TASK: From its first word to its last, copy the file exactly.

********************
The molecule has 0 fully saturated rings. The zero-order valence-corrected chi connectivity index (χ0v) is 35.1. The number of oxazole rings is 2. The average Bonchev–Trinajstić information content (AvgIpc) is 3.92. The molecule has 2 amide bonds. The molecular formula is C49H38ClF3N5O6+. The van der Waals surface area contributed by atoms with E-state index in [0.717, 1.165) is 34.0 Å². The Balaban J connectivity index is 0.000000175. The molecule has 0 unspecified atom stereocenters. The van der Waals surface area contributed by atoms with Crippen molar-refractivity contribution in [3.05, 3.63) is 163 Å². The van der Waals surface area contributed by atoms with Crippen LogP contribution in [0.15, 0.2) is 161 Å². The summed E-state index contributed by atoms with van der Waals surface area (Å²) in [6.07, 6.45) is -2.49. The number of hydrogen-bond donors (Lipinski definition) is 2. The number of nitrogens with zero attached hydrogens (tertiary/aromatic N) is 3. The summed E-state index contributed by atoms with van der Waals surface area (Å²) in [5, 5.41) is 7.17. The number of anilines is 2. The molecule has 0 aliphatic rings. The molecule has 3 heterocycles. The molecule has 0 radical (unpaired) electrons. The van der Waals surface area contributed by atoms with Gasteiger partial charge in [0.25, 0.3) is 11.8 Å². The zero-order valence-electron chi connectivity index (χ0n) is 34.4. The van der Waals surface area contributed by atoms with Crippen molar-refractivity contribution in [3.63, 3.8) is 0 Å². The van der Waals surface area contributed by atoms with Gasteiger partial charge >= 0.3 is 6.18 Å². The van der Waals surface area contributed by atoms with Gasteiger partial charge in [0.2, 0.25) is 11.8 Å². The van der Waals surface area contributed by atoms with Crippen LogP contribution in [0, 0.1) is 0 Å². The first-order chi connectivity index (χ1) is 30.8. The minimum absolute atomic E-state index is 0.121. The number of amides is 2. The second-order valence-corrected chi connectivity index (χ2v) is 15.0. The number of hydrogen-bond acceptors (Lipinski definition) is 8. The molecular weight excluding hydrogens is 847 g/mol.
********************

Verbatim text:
The molecule has 0 fully saturated rings. The zero-order valence-corrected chi connectivity index (χ0v) is 35.1. The number of oxazole rings is 2. The average Bonchev–Trinajstić information content (AvgIpc) is 3.92. The molecule has 2 amide bonds. The molecular formula is C49H38ClF3N5O6+. The van der Waals surface area contributed by atoms with E-state index in [0.717, 1.165) is 34.0 Å². The Balaban J connectivity index is 0.000000175. The molecule has 0 unspecified atom stereocenters. The van der Waals surface area contributed by atoms with Crippen molar-refractivity contribution in [3.05, 3.63) is 163 Å². The van der Waals surface area contributed by atoms with Crippen LogP contribution in [0.15, 0.2) is 161 Å². The summed E-state index contributed by atoms with van der Waals surface area (Å²) in [6.07, 6.45) is -2.49. The number of hydrogen-bond donors (Lipinski definition) is 2. The number of nitrogens with zero attached hydrogens (tertiary/aromatic N) is 3. The summed E-state index contributed by atoms with van der Waals surface area (Å²) in [5, 5.41) is 7.17. The number of anilines is 2. The molecule has 0 aliphatic rings. The molecule has 3 heterocycles. The molecule has 0 radical (unpaired) electrons. The van der Waals surface area contributed by atoms with Gasteiger partial charge in [0.25, 0.3) is 11.8 Å². The zero-order valence-electron chi connectivity index (χ0n) is 34.4. The van der Waals surface area contributed by atoms with Crippen molar-refractivity contribution in [3.63, 3.8) is 0 Å². The van der Waals surface area contributed by atoms with Gasteiger partial charge >= 0.3 is 6.18 Å². The van der Waals surface area contributed by atoms with Gasteiger partial charge in [0.2, 0.25) is 11.8 Å². The van der Waals surface area contributed by atoms with Crippen LogP contribution in [0, 0.1) is 0 Å². The first-order chi connectivity index (χ1) is 30.8. The minimum absolute atomic E-state index is 0.121. The number of amides is 2. The second-order valence-corrected chi connectivity index (χ2v) is 15.0. The number of hydrogen-bond acceptors (Lipinski definition) is 8. The molecular weight excluding hydrogens is 847 g/mol.